Thursday, August 21, 2014



Host Irene at Live Your Poem challenges us with a theme today - MISSING. Of course, I chose my contribution before knowing this, but certainly the work of both poet Philip Booth and artist Andrew Wyeth are missed! Does this count?

After spending a sparkling day on the Maine coast yesterday, I found "A Choice of Horizons" by Maine poet, Philip Booth in Maine Lines, edited by Richard Aldridge, Lippincott, 1970. 

My day was awash in Booth’s “naked ridgepoles, salt-bleached shakes, and “the sea, the sea, the sea,” a choice of horizons, indeed! The day ended with a visit to the Wyeth exhibits at the Farnsworth Museum in Rockland. It’s a joy to read this poem after dwelling awhile with Andrew Wyeth’s paintings. I can “see” paintings like “Christina’s World” and others through Booth’s words and marvel at how he makes us look at that one boy out-pedaling the wind on his bike "to shelter  behind some town the man he must be."

Booth, a New Hampshire native, studied with Robert Frost at Dartmouth and spent his childhood on the coast of Maine. “A Choice of Horizons” was first published in 1964 just when “Christina’s World” brought the world’s attention to Andrew Wyeth.

This poem is MISSING online. Quoting a section wouldn’t capture its beauty. Here’s a jpg from my copy of Maine Lines.

"A Choice of Horizons" by Philip Booth   

Click on over to the Roundup at Live Your Poem to see if anything else is Missing or maybe FOUND!

Friday, August 8, 2014


Pashupatinath on the Bagmati River in Kathmandu - Bob Ray photo

A poem has bubbled up from my visit to Nepal last year at just this time. In Kathmandu, we visited Pashupatinath, the most scared Hindu temple, where we were only allowed outside. It was the first time we had witnessed cremation, which takes place around the clock on the banks of the sacred Bagmati River. It was a somber experience and Bob tried to be sensitive with his photography.

My first poetic attempt was in free verse. Yesterday I tried it in a form completely new to me. At first I got the rhyme scheme wrong and had to go back and fiddle with the lines, so I think some parts seem forced. And I think it came out in tetrameter, not pentameter, but maybe that’s okay. 

So I’m sharing my draft of my first Terza Rima which I read about in J. Patrick Lewis’s Poetry Calisthenics, posted on Poetry at Play, and further researched on Feel free to comment, help me out, make suggestions. I’d love your feedback.

Thanks to Mary Lee who is hosting the Roundup today at A Year of Reading.

Cremation pyre - Bob Ray photo
Pashupatinath Temple

On the shore above Bagmati
Shrouded bodies rest on stone pyres.
Monkeys chatter a litany.

Kindling smokes into flame and fire,
crackling like a snappy chorus
decked out in marigold attire.

I have known cremation minus
incense or wood smoke in the wind.
My dear ones’ ashes knew no fuss.

They have joined the soil or commend
themselves to dance with ship’s bows. 
We’ll meet and mingle in the end,

because now your temple allows
no beef eaters, although my God
was first warmed by the breath of cows.

       ~ Joyce Ray - All Rights Reserved

Thursday, July 31, 2014


Horton Center, New Hampshire
I’m glad to be back after a long absence which included two months volunteering in Japan, writing a new picture book manuscript, and the launch of my YA historical novel. I haven't written much poetry, and I’ve missed the richness of this community! This week's Roundup is at Reflections on the Teche. Thanks, Margaret!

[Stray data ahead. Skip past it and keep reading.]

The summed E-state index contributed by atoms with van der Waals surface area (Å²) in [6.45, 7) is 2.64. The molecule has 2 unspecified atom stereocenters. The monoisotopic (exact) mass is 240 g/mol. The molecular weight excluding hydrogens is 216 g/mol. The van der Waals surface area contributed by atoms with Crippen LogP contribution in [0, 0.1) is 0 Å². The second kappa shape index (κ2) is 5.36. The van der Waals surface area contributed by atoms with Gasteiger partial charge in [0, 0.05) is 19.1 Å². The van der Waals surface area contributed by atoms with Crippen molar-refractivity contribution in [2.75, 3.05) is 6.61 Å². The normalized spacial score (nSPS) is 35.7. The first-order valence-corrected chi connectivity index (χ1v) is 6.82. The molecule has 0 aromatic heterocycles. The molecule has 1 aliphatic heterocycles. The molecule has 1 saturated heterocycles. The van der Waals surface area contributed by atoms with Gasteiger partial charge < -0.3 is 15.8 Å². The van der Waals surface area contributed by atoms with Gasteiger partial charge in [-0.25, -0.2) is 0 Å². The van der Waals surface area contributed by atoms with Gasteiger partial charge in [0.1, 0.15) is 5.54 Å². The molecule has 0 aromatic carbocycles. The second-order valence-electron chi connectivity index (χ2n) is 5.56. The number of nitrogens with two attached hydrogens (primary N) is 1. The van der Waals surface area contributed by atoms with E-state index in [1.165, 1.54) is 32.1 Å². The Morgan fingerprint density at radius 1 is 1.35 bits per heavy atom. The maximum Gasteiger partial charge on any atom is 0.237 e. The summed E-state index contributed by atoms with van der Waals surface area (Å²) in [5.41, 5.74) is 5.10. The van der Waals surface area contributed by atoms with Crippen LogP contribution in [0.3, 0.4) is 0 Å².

Last year I shared a Build-a-Poem poetry workshop for middle-graders. I’ve just used the same basic building idea with a group of terrific young teens at a New Hampshire camp in the White Mountains. They gave me permission to post some photos.

The week’s theme was “Get Real-Finding Your True Self.” Each day they studied what that might mean as a Christian. So with a few paint chips, a handful of words from a word pool, and my own example, they wrote poems with new names for this self they were discovering.

Scaffolding consisted of “My real name is..., My name used to be…, In my dream my name was…, and Tomorrow my name will be… .” This Re-naming poem is not my original idea, and I am sorry to say I can’t remember the source! If anyone is familiar with this exercise, please help me out.

It was a fun exercise, and not too academic for a summer activity. Two Deans and other camp staff  jumped right in and wrote poems, too! In one hour we had built a poetry wall.

Wednesday, March 12, 2014

Feathers & Trumpets, A Story of Hildegard of Bingen

 March 16th Launch

What an exciting week it is! My publisher is hosting a launch party for my book this weekend, and I'm preparing a talk. Looking back over my 13-year journey with this story has been an amazing exercise. Most writers do not write in a vacuum. In re-living each stage of my manuscript, I've come to appreciate more deeply the mentors and colleagues who have guided me to each milestone. I've paid homage to Agnes, the character who walked onto the page and changed my writing.

Appearances and opportunities are starting to line up, and I hope young readers will soon meet the young medieval girl who developed into the 12th century's strongest female voice. Though I will never achieve Hildegard's fame, I am thinking how far I have come and am enjoying my little spotlight. Thank you, Vermont College of Fine Arts for preparing me for this journey!

I hope that Saint Hildegard is smiling.

Feathers & Trumpets, A Story of Hildegard of Bingen, YA historical novel
Apprentice Shop Books, March 16, 2014